The Return of Depression Economics

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Penguin, 2000 - Počet stran: 175
The 1931 crisis of Austria's largest bank, Credit Anstalt, which collapsed as a result of capital flight depleting its reserves, is all too familiar a scenario in the late 1990s. Brazil, Malaysia and Japan have all experienced similar crises, and the US and Europe are not immune. Economic policy reforms by Western governments have taken us back to a regime with many of the virtues of pre-depression, free-market capitalism, but with some key vices, notably a vulnerability to instability and sustained economic slumps. As a result of these reforms, depression economics has now emerged as a real concern, and Paul Krugman believes that sooner or later we will have to return to regulation of financial markets, limits on capital flows and a recognition that low inflation is less dangerous than price instability.

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Recenze od uživatele  - James.Igoe - LibraryThing

As usual, Krugman highlights the problem with dogmatic approaches to economics. He also illuminates some aspects of our own concern about inflation. Rather than worry about inflation, our current ... Přečíst celou recenzi

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Recenze od uživatele  - jleous - LibraryThing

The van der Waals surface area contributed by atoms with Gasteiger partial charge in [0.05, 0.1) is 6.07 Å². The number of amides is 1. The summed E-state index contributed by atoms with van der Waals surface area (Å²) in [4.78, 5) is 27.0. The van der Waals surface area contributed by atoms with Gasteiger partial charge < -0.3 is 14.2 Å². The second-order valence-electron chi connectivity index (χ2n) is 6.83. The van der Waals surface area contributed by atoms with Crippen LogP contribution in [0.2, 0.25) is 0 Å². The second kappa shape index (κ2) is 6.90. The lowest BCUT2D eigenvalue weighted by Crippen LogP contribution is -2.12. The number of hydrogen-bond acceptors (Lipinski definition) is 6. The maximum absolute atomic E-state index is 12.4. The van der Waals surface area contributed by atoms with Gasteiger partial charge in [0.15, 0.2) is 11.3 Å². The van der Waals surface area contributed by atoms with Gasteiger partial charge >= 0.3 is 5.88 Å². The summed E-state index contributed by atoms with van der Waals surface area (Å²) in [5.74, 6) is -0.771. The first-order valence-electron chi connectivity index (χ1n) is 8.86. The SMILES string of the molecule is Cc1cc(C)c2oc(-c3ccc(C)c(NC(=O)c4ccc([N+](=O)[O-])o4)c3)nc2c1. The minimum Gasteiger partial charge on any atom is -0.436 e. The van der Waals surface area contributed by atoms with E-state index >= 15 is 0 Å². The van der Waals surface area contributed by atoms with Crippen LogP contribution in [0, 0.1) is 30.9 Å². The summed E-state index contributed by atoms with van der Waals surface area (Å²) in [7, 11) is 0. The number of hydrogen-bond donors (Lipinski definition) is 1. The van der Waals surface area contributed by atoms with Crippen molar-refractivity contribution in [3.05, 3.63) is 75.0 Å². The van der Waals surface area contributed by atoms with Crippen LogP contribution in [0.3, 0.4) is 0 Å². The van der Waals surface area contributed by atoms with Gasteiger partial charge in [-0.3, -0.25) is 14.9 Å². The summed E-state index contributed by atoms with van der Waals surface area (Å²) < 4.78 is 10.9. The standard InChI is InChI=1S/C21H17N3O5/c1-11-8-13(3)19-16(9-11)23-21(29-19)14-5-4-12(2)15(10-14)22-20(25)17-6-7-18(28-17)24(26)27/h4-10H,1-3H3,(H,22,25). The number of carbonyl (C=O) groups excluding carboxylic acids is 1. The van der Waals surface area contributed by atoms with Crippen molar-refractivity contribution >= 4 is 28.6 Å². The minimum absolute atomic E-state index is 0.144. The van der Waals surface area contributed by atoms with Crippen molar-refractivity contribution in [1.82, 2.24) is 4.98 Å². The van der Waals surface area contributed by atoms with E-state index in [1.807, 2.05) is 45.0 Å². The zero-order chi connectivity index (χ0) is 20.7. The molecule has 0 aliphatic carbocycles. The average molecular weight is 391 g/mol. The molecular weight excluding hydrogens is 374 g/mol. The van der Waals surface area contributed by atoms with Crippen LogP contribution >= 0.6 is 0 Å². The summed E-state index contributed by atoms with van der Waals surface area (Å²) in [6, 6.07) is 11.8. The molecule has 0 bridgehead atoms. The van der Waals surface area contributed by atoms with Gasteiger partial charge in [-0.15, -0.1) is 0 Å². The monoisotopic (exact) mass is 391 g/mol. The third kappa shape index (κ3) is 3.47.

Depressing, unfortunately. Professor Krugman clearly outlines what led up to the crisis, what perpetuated the crisis, and how the crisis was not properly or fully handled. Přečíst celou recenzi

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O autorovi (2000)

Paul Krugman was born on February 28, 1953. He received a B.S. in economics from Yale University in 1974 and a Ph.D from MIT in 1977. From 1982 to 1983, he worked at the Reagan White House as a member of the Council of Economic Advisers. He taught at numerous universities including Yale University, MIT, UC Berkeley, the London School of Economics, and Stanford University before becoming a professor of economics and international affairs at Princeton University in 2000. He has written over 200 scholarly papers and 20 books including Peddling Prosperity; International Economics: Theory and Policy; The Great Unraveling; and The Conscience of a Liberal. Since 2000, he has written a twice-weekly column for The New York Times. He received the 1991 John Bates Clark Medal and the 2008 Nobel Memorial Prize in Economic Sciences. His title End This Depression Now! made The New York Times Best Seller List for 2012.

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